Willems et al. completed a retrospective single center study on 193 consecutive cases of paediatric cardiac surgery. The authors compared the outcomes of 92 patients who received red blood cell transfusion (RBCT) only during cardiopulmonary bypass (CPB) and 100 who received RBCT in the intensive care unit after the surgery. The hypothesis was that indication for RBCT (anaemia, severity of illness, etc.) will be a better predictor of worse outcomes than RBCT by themselves. Anaemia was not associated with worse outcomes while indication for post-operative RBCT was, even after adjustment for many significant predictors of RBCT. The authors conclude that indication for postoperative RBCT “has an impact on the occurrence of severe postoperative morbidity and mortality in children undergoing cardiac surgery”.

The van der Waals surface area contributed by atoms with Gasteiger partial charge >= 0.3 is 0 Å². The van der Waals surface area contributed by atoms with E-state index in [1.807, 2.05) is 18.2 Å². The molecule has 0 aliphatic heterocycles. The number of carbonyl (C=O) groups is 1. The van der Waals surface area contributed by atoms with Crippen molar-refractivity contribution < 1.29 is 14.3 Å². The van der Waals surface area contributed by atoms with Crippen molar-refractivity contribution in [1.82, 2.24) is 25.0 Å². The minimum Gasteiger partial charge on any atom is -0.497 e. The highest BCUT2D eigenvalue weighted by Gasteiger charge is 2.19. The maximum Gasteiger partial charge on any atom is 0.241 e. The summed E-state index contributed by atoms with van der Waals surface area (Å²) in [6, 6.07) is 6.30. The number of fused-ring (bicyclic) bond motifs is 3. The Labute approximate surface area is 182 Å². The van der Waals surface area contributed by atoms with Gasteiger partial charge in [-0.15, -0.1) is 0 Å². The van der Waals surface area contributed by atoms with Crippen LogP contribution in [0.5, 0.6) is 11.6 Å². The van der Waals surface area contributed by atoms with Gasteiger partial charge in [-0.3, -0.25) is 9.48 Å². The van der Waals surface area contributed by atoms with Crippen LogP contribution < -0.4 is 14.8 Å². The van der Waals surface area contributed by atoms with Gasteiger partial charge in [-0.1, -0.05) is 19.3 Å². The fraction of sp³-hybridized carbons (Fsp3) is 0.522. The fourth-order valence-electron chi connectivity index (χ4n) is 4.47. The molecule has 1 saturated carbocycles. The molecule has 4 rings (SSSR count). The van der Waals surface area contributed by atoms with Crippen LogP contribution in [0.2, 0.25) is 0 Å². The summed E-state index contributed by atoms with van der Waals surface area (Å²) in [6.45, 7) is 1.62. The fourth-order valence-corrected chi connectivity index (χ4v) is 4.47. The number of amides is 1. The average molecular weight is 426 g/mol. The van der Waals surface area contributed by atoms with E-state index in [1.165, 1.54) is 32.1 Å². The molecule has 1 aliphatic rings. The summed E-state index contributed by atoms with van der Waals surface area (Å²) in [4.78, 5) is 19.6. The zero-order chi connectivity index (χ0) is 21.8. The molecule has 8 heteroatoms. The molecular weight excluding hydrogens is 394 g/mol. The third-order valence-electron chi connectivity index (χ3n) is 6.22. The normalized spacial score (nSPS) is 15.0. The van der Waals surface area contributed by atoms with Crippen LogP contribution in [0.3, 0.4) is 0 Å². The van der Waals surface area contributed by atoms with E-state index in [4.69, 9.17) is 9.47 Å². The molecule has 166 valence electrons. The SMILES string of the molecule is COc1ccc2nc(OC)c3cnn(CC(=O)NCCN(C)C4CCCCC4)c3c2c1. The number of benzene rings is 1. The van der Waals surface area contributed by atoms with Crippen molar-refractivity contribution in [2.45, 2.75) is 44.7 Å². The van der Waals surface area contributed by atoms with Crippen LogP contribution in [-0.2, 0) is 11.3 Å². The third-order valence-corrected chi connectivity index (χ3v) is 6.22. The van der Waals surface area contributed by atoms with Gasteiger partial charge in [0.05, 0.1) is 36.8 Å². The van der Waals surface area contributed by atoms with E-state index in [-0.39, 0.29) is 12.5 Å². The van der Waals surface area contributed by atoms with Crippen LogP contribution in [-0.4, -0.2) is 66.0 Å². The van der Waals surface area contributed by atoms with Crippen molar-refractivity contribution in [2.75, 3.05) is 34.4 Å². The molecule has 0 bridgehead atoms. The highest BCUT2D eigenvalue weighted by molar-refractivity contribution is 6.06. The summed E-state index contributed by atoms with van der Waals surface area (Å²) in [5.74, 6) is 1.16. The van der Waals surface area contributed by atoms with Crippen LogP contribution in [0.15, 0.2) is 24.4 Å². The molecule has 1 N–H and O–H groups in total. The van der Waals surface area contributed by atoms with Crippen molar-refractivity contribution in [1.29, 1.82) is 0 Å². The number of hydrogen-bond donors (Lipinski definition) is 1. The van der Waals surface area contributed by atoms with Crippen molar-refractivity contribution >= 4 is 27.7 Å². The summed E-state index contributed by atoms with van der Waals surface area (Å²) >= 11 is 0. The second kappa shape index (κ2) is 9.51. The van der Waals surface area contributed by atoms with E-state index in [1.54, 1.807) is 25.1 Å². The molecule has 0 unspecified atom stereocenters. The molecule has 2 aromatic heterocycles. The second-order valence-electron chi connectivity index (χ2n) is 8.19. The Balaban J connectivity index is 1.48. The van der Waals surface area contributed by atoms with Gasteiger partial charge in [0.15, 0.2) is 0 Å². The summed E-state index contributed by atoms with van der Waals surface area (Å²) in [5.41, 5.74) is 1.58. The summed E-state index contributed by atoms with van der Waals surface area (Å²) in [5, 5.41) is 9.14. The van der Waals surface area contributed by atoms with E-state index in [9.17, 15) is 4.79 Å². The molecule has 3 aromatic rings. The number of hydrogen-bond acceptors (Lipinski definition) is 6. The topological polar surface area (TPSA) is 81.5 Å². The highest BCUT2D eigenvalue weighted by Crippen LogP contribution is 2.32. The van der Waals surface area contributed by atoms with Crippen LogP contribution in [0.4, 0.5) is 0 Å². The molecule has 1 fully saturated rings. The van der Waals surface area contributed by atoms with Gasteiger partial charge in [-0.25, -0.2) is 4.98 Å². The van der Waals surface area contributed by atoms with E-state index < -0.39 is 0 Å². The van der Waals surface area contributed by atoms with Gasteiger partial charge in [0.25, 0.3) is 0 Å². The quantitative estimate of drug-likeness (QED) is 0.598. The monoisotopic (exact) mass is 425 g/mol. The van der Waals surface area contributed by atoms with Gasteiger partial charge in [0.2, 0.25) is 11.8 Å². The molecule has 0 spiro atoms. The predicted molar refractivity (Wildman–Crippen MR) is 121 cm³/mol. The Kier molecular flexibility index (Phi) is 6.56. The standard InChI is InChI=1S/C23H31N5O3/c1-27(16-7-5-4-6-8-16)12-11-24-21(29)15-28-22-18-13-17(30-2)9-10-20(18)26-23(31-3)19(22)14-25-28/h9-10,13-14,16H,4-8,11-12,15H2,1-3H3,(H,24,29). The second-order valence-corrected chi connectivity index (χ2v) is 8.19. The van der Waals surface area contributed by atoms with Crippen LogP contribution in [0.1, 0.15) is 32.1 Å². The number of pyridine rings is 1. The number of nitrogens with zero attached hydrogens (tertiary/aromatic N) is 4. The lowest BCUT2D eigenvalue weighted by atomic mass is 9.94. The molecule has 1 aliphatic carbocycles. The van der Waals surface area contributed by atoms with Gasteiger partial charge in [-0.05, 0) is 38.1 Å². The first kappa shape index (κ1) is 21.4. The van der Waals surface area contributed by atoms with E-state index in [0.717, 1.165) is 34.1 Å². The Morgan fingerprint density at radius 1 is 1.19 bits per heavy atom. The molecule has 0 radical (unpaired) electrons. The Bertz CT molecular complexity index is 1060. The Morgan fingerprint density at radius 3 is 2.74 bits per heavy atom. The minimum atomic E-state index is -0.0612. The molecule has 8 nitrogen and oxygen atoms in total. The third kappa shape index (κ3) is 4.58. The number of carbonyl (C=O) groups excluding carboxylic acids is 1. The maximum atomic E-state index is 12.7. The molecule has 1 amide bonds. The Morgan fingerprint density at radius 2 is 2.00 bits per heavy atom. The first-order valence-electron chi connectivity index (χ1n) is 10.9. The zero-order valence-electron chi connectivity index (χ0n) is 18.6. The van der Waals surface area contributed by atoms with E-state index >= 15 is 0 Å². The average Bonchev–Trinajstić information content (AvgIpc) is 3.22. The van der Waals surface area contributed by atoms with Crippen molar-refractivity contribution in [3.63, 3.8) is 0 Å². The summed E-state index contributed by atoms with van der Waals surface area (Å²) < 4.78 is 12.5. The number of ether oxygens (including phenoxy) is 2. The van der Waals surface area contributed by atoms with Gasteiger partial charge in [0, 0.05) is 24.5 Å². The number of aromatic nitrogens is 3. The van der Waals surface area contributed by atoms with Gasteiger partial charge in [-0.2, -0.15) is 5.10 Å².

The results of this investigation are important: they suggest that RBCT per se may be less significant predictors of morbidity and mortality than the indication for transfusion. This shows again that randomised clinical trials are needed to find the optimal RBCT strategy during the perioperative care of paediatric cardiac surgery.